AMARILLO, Texas (KAMR/KCIT) – Amarillo has been considered the fourth most violent city in Texas by the FBI despite being the 14th largest city, with a violent crime rate reported in 2022 that was twice the state average. Still, a new study from WalletHub found that the people in Amarillo are significantly less worried about crime and health issues than they are about things like work, finances, and childcare.

Although stress is a normal part of life, WalletHub and previous reports on noted that the last few years have seen a general increase in stress levels across age groups and areas of the country, spurred on by worries over things like COVID-19, inflation, and spiking homicide rates.

While stress is not always a bad thing in the right doses, as noted by Psychology Today, unmanageable and chronic stress can cause damaging effects ranging from health problems to a loss of productivity. WalletHub’s recent study compared 182 cities across the US in 39 key metrics, ranging from work hours to divorce and suicide rates, to gauge where Americans have been coping best.

Source: WalletHub

Overall, WalletHub’s study found that Amarillo was the 94th most stressed city in the US and the 11th most stressed city in Texas. The Center City was reported as less stressed than Lubbock, its neighboring metropolitan, and around the ‘center’ in rankings across the rest of the country.

Still, Amarillo’s stress level ranking itself – while higher than many other cities – is less curious than what its people reported as stressors. Work, family, and financial issues – including housing and food insecurity, both prevalent issues in Amarillo and the Texas Panhandle – far outweighed reported concerns about crime or other health issues.

The scores listed in Amarillo’s ranking included:

  • Total Score: 41.76
    • Work Stress: 159
    • Financial Stress: 86
    • Family Stress: 113
    • Health & Safety Stress: 35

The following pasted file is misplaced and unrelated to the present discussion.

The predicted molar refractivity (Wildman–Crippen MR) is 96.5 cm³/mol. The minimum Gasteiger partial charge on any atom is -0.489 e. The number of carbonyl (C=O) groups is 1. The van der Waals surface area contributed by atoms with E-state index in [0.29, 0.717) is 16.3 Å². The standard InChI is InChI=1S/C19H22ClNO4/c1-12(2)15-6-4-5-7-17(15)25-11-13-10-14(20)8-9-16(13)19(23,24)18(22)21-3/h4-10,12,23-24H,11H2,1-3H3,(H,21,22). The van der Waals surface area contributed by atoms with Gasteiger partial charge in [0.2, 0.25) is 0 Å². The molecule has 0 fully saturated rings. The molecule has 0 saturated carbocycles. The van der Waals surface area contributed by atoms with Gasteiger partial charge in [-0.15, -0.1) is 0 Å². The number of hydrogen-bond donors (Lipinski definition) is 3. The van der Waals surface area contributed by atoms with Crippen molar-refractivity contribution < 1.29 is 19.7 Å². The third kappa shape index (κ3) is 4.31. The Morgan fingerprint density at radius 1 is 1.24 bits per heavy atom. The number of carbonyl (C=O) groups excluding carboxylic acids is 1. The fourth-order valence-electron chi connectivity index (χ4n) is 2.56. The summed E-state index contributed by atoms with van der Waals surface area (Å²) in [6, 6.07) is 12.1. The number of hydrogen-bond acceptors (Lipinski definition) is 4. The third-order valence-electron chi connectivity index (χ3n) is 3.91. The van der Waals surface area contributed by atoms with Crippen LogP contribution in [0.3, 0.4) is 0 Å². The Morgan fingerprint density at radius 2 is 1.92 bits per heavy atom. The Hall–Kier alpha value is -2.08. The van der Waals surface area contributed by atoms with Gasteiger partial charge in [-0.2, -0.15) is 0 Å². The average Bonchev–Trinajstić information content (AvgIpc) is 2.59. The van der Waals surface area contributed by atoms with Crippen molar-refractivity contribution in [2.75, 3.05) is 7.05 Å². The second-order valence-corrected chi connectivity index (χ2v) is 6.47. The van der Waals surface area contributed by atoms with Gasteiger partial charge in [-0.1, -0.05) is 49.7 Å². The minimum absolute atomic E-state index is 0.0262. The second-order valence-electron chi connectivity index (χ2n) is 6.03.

WalletHub’s primary ranking table focused on four major categories of stress when calculating cities’ final scores: Work Stress, Financial Stress, Family Stress, and Health & Safety Stress.

Some of the more specific stressors for each of those categories included:

  • Work Stress:
    • Average weekly work hours
    • Job security and satisfaction
    • Unemployment and underemployment
    • Income growth
    • Commute time
  • Financial Stress:
    • Median annual household income
    • Households behind on bills in the past 12 months
    • Bankruptcy and foreclosure rates
    • Median debt and credit scores
    • Poverty rate
    • Food insecurity
    • Housing affordability
  • Family Stress:
    • Separation and divorce rate
    • Share of single-parent households
    • Median duration of current marriage
    • Availability of childcare workers
    • Childcare costs
  • Health & Safety Stress:
    • Share of adults in fair or poor health
    • Share of adults who could not see a doctor because of cost
    • Insured population
    • Adults with depression
    • Mental health and suicide rate scores
    • Obesity, smoking, and drinking rates
    • Community well-being index score
    • Crime rate
    • Hate-crime incidents and mass shootings

With those individual categories, Amarillo ranked 24th in the nation for work-related stress levels and fifth in Texas. For family-related stress, Amarillo was 70th in the nation and, once again, fifth in Texas. Meanwhile, Amarillo ranked around 147th on the list for health and safety stress and 12th in Texas.

Still, the apparent lack of stress may also be a matter of framing and proportion. Another recent study from WalletHub reported that Amarillo was among the “neediest” cities in the US, with severe scores in issues such as child poverty, food insecurity, and the number of people who are underinsured. With financial and health issues so significant for the community already, Amarillo being even more concerned with work and family issues might raise a few eyebrows.

Even so, no matter what Amarillo is stressing over, community members and organizations are continuing to work to help. Resources around the area such as the Texas Workforce Commission and the Amarillo Area Foundation work to aid in economic and workplace development. The Guyon Saunders Resource Center and, the United Way of Amarillo & Canyon, and Panhandle Community Services are three of multiple organizations that offer aid with financial issues, as well as the High Plains Food Bank for help with food insecurity. Meanwhile, Family Support Services, Heal The City, Texas Panhandle Centers, and multiple other organizations work to offer support and resources for family, health, and mental health issues.

More about community organizations and resources in the Amarillo and High Plains area can be found here. Further, the full WalletHub study, methodology, and further conversations with experts can be found here.

For the latest Amarillo news and regional updates, check with and tune in to KAMR Local 4 News at 5:00, 6:00, and 10:00 p.m. and Fox 14 News at 9:00 p.m. CST.